Justin Gatlin, English Gardner lead Olympic 100m team

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Justin Gatlin and English Gardner qualified for the U.S. Olympic team with wins in the men’s and women’s 100m.

Gatlin took the men’s competition in 9.80 seconds, the fastest time of the year. He will compete at his third Olympics in Rio and look to add to his four Olympic medals.

“I wasn’t too worried about the time,” Gatlin said. “Last year I was all about time and running fast and consistent, but this year I was trying to rise to the occasion, rise to the moment.”

Gatlin made his Olympic debut at the 2004 Games where he won three medals. After missing the 2008 Olympics while serving a four-year doping ban, he returned to the track and competed at the London Games where he won bronze in the 100m. At the 2015 World Championships, he finished second to Usain Bolt in the 100m and 200m.

Trayvon Bromell (9.84) and Marvin Bracy (9.98) will join Gatlin as part of the U.S. Olympic men’s 100m team.

Tyson Gay, the American record holder, finished in fifth. He will not compete individually at the 2016 Games, but should make it onto the 4×100 relay.

English Gardner won the women’s 100m in 10.74 seconds. Gardner has won silver medals in the 4x100m at both the 2013 and 2015 World Championships, but she was seventh in the 2012 Olympic Trials.

“I remember in 2012, I sat in the car, and I cried,” Gardner said. “I cried my eyes out and came to the realization that I never wanted to feel that feeling again, and so when I crossed the line and saw the results, I didn’t really care if I came in first, second or third, I was just excited that I made the team.”

She will make her Olympic debut in Rio alongside Tianna Bartoletta (10.776) and Tori Bowie (10.779) on the U.S. Olympic women’s 100m team.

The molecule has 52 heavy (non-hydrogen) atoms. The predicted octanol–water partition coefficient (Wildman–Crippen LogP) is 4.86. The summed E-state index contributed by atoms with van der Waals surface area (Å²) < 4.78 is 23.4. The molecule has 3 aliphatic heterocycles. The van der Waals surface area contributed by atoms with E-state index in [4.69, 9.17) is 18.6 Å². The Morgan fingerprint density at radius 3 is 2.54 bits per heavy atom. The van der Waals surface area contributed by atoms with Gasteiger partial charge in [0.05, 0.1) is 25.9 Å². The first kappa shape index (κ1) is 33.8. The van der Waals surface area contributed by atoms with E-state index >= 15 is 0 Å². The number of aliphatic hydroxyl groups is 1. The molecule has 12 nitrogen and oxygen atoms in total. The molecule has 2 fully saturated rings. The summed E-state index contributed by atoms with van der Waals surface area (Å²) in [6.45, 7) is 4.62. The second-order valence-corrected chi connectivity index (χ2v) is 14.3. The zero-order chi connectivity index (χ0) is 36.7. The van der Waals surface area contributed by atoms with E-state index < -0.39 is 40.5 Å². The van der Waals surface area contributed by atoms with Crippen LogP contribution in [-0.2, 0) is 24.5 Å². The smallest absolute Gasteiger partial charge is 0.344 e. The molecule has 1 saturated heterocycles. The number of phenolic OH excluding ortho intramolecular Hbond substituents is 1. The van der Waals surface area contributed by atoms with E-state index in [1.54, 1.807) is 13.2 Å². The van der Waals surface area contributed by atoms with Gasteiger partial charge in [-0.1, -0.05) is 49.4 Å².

MORE: Ashton Eaton wins Olympic Trials decathlon, will defend Olympic title in Rio

Marquise Goodwin, Bills wide receiver, fails to make second Olympic team

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Buffalo Bills wide receiver Marquise Goodwin failed to qualify for the Rio Olympics in the men’s long jump.

Goodwin finished seventh in the Olympic Trials final Sunday after straining his hamstring in qualifying Saturday.

Jeffery Henderson won with a jump of 8.59 meters, the longest jump in the world this year. He will be joined by Jarrion Lawson and Marquis Dendy on the U.S. Olympic team.

Will Claye did finish in third at the event, but didn’t have the Olympic qualifying mark of 8.15 needed since May 1, 2015. His best jump was 8.14.

Claye jumped 8.38, 8.42 and 8.42 today, but all his jumps were wind-aided and thus not legal for Olympic standard purposes.

Goodwin was in line to become the second person to compete in the Olympics after playing in an NFL regular-season game, joining Herschel Walker, who was a 1992 U.S. Olympic bobsledder. All the other NFL Olympians, around 40, were Olympians before they played in the NFL, including Goodwin in 2012.

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Four other former and current NFL players have been in contention for the Rio Games. On the track, former return specialist Jeff Demps competed at the 2012 Olympics with the U.S. 4x100m relay. He was hoping to qualify for his second Olympics in the 100m, but failed to do so at Olympic Trails. Former Detriot Lions running back Jahvid Best is looking to qualify in the 100m for Saint Lucia.

In rugby, former 49ers running back Jarryd Hayne has stepped away from football hoping to represent Fiji at the Olympics. Patriots safety Nate Ebner is looking to make the U.S. Olympic rugby team.

Goodwin competed at the 2012 London Games, finishing 10th in the long jump, before making his NFL debut. Following the Olympics, he took nearly three years off from track and field to focus on his NFL career. In 2015, he returned to long jumping to make a push for the 2016 Olympic team.

Goodwin was considered a favorite to win gold in Rio. Going into U.S. Olympic Trials he had the two longest jumps in 2016, with a personal best of 27 feet, 8.67 inches earlier this year in France. That was eclipsed at Trails by multiple jumpers led by Henderson.

MORE: Vashti Cunningham becomes youngest U.S. track and field Olympian in 36 years